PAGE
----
In conclusion, although macroecological patterns such as the d-a relationship spanning large taxonomic, spatial or temporal scales suggest that common properties underlie the structure of ecological assemblages, it has been very difficult to identify causal factors, and experiments at the requisite scales are generally perceived to be out of the question (but see ). Theoretical work on niche and metapopulation based processes has shown that either set of mechanisms can give rise to a correlation between distribution and abundance , , , but empirical work has been inconclusive. We have shown that once niche-based factors responsible for local population growth rates began to interact with processes important at larger spatial scales, this interaction enabled more complete filling of suitable habitats, which in turn fostered positive feedbacks to occupancy (maintaining sink habitats) and presumably local abundance (rescue effects). These are examples of the myriad cross-scale interactions possible in such systems, but serve to indicate the potent role they can play in determining where a species resides on the d-a curve. Moreover, large and unpredictable changes can result from cross-scale interactions of fine- with broad-scale processes (e.g., ) and lead to regime shifts , . Therefore, it is not surprising that bimodal patterns in densities and occupancies are often reported (e.g., core-satellite patterns; see , ) as these patterns would be consistent with regime shifts. Studies focusing on the d-a relationship itself and attempting to draw inferences regarding which processes are responsible for it will limit progress; as with other such questions in ecology, ultimately it seems clear that what is needed is a conceptual understanding of how these processes interact to influence the d-a relationship. More mechanistic studies addressing the cross-scale interactions responsible for the relation between species abundance and distribution are critical and would inform all areas of community ecology.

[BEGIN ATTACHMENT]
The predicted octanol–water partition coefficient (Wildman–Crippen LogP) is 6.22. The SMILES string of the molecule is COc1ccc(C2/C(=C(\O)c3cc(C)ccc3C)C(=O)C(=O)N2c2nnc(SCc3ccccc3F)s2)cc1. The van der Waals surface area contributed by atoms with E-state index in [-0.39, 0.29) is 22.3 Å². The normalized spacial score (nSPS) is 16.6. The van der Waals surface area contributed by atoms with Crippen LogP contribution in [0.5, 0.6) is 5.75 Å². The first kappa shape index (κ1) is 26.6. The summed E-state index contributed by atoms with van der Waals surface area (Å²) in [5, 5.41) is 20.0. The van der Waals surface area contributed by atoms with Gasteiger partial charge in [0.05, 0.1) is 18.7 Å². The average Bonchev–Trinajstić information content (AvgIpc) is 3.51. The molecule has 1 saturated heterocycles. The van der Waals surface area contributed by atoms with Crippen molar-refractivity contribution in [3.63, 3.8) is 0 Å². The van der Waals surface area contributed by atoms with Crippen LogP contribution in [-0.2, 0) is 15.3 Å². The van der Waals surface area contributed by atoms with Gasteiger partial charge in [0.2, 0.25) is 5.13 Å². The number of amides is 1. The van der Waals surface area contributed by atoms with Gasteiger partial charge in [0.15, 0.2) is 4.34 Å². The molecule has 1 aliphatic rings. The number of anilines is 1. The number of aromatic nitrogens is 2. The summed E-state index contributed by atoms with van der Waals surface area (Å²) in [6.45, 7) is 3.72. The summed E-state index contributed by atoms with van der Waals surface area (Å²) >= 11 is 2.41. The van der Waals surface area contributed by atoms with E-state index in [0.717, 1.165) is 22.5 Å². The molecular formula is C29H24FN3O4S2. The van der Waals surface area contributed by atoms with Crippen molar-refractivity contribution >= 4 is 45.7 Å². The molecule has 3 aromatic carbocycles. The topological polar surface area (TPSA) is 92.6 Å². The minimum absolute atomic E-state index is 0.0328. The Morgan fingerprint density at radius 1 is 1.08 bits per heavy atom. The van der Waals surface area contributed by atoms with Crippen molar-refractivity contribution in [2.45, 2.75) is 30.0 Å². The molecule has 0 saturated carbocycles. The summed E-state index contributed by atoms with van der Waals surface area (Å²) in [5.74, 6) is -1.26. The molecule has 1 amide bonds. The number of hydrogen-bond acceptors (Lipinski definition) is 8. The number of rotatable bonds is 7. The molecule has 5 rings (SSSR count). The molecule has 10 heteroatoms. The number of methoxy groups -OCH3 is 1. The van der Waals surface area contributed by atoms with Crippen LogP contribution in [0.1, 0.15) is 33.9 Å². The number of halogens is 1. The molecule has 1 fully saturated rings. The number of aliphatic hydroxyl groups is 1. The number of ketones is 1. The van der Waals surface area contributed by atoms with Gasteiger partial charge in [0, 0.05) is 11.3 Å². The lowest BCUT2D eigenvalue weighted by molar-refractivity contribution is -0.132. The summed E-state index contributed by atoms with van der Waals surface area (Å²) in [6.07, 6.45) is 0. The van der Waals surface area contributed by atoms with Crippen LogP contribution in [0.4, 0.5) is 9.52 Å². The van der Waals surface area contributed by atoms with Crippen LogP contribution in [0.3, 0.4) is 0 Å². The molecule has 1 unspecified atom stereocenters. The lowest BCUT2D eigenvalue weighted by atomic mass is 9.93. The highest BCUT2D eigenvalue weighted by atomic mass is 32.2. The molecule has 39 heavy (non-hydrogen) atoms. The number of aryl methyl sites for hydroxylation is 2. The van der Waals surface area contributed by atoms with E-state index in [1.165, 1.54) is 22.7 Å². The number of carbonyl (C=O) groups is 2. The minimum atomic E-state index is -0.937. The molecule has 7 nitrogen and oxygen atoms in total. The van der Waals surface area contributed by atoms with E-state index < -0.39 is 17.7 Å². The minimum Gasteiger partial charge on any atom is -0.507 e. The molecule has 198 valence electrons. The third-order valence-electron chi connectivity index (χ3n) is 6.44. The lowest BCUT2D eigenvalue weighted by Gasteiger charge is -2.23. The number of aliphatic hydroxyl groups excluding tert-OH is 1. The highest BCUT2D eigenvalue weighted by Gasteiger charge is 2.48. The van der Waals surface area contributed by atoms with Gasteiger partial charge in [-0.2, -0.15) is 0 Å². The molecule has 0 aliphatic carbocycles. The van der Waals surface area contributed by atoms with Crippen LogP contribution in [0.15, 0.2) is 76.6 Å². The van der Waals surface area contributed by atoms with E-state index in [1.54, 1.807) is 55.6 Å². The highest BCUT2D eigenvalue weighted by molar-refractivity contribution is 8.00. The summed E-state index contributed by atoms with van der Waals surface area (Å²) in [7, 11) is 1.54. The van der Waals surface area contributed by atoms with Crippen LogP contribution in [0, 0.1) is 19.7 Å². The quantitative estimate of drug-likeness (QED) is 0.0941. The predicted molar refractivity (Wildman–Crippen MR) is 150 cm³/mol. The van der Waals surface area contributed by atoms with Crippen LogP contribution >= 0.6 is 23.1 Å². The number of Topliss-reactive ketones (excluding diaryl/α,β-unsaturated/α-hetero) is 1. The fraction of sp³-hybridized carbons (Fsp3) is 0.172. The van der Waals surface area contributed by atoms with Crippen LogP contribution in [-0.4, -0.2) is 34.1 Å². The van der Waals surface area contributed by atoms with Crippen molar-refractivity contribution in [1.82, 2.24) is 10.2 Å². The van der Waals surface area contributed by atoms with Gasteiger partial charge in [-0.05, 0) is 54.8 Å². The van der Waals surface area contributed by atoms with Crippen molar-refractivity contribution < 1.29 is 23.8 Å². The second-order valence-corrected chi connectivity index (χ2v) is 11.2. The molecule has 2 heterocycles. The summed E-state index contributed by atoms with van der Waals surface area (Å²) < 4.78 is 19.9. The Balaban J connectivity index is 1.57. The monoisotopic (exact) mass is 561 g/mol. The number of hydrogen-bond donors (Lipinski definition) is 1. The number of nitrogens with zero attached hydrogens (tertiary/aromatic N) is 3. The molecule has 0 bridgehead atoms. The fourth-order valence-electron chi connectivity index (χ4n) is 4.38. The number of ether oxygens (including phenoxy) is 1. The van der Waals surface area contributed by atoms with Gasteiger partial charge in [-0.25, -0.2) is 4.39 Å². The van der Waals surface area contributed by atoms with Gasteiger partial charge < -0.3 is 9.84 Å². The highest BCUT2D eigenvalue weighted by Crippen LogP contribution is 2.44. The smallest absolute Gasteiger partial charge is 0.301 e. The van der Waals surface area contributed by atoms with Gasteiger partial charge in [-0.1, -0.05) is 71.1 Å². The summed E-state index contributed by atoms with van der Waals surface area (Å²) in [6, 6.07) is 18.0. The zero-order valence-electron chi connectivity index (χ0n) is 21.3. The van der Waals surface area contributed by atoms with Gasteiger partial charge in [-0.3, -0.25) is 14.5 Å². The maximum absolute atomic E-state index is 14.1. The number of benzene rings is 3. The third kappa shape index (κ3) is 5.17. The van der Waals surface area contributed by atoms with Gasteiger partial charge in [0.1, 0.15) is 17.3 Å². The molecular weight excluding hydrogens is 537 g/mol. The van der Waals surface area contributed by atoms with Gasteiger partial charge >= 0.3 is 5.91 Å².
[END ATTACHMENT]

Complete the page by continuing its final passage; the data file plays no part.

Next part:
Finally, our study makes clear that the d-a relationship needs to be conceptualized in a metacommunity context, which rarely has been the case . By associating distribution and abundance of species, d-a relationships are essentially a bridge between local population processes and regional dynamics of species , ; this link clearly is central to understanding both metacommunity dynamics and the d-a relationship. The ESGR amphibians are part of a complex and spatially coupled metacommunity, with both the amphibians and most of their predators interacting and moving on different scales on the landscape , . It was the climate (drought) conditioned interaction of chorus frogs and a large number of its predator species (odonate larvae, dytiscid beetle larvae, salamanders, fish, etc.), all of which are moving differentially in space in response to drought effects as well , that is driving the results that we have obtained. The four metacommunity models laid out by Leibold et al.  emphasize processes at different spatial and temporal scales, or assign different weights to the interaction of local and regional processes, and it is acknowledged that reality lies at some intersection of these models. Thus, cross-scale interactions will likely be fundamental to understanding the link between local population processes and regional dynamics of species and examining these will help integrate the conceptual frameworks associated with the d-a relationship and metacommunity ecology and provide insight into both.